- hardened like or into bone.
- Slang. drunk.
Origin of ossified
- to convert into or cause to harden like bone.
- to become bone or harden like bone.
- to become rigid or inflexible in habits, attitudes, opinions, etc.: a young man who began to ossify right after college.
Origin of ossify
1705–15; < Latin ossi- (stem of os) bone + -fy
Dictionary.com Unabridged Based on the Random House Unabridged Dictionary, © Random House, Inc. 2018
Examples from the Web for ossified
Who would you think more likely to reform an ossified economic system?Kim Jong Un & The Myth of the Reformer Dictator
December 24, 2013
Although it makes no sense, this simplistic line has been repeated ad nauseam until it has ossified into accepted fact.Rx for Obamacare: Take a Chill Pill
December 4, 2013
She only wrote two novels, but they establish her as the chronicler of an ossified generation unable to move forward in life.Renata Adler, Poet of a Chaotic Generation
March 21, 2013
The joints are less supple; the arteries are more or less "ossified."Over the Teacups
Oliver Wendell Holmes, Sr.
The vertebræ were not ossified, for no trace of them has been found.The Elements of Geology
William Harmon Norton
It is not necessary to be a contortionist, nor will it answer to be an ossified freak.Riding and Driving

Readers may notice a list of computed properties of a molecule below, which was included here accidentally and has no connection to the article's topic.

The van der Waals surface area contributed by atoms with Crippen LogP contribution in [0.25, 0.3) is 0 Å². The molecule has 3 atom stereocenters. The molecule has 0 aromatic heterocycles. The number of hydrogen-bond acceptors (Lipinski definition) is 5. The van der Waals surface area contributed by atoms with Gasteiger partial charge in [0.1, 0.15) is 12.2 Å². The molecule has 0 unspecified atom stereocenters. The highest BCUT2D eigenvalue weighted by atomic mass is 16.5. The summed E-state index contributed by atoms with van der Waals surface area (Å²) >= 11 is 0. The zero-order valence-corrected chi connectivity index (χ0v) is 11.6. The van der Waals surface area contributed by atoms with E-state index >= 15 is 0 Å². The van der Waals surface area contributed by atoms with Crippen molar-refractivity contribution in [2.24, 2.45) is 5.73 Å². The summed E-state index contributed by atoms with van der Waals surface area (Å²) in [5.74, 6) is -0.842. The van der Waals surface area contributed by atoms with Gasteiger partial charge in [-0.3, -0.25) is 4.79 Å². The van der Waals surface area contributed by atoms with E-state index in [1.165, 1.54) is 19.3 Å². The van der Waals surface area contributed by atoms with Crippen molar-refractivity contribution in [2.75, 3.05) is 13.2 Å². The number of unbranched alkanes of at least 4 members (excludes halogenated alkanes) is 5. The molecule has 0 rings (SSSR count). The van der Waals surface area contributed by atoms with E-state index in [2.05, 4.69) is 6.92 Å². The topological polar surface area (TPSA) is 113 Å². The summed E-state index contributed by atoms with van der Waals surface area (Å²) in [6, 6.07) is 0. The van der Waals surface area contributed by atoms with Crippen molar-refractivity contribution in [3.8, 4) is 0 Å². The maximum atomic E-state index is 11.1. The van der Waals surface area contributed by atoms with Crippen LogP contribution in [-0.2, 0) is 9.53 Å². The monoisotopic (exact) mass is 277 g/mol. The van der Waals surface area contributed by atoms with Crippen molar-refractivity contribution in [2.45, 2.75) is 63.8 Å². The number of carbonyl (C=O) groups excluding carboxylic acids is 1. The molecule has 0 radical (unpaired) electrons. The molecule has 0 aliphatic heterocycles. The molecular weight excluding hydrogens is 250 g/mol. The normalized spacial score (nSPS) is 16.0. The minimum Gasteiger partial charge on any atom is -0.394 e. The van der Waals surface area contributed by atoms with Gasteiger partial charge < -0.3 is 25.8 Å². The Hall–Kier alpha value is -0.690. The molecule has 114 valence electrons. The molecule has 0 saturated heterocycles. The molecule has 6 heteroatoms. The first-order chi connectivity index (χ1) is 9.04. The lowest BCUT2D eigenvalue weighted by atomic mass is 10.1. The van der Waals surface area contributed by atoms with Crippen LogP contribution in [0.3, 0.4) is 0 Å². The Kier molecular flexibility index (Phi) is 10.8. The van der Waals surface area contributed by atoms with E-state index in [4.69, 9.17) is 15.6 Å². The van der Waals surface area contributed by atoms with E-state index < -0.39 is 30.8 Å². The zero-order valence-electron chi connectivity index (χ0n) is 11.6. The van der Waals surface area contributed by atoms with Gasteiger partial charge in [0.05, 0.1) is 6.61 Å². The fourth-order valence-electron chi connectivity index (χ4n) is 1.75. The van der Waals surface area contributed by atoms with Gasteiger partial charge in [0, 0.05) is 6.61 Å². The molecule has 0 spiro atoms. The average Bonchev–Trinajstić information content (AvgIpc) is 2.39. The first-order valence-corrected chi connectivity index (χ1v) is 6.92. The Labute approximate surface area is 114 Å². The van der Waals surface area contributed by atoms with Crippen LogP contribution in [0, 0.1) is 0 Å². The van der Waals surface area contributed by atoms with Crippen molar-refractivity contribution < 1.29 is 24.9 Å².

Edward L. Anderson
The notochord is restricted and replaced by ossified vertebræ.A Guide to the Study of Fishes, Volume 1 (of 2)
David Starr Jordan
The mandible has a distinct splenial, and the articular is ossified.The Vertebrate Skeleton
Sidney H. Reynolds
- converted into bone
- having become set and inflexible
- Irish slang intoxicated; drunk
- to convert or be converted into bone
- (intr) (of habits, attitudes, etc) to become inflexible
C18: from French ossifier, from Latin os bone + facere to make
Collins English Dictionary - Complete & Unabridged 2012 Digital Edition © William Collins Sons & Co. Ltd. 1979, 1986 © HarperCollins Publishers 1998, 2000, 2003, 2005, 2006, 2007, 2009, 2012
Word Origin and History for ossified
Online Etymology Dictionary, © 2010 Douglas Harper
- To change into bone.
The American Heritage® Stedman's Medical Dictionary Copyright © 2002, 2001, 1995 by Houghton Mifflin Company. Published by Houghton Mifflin Company.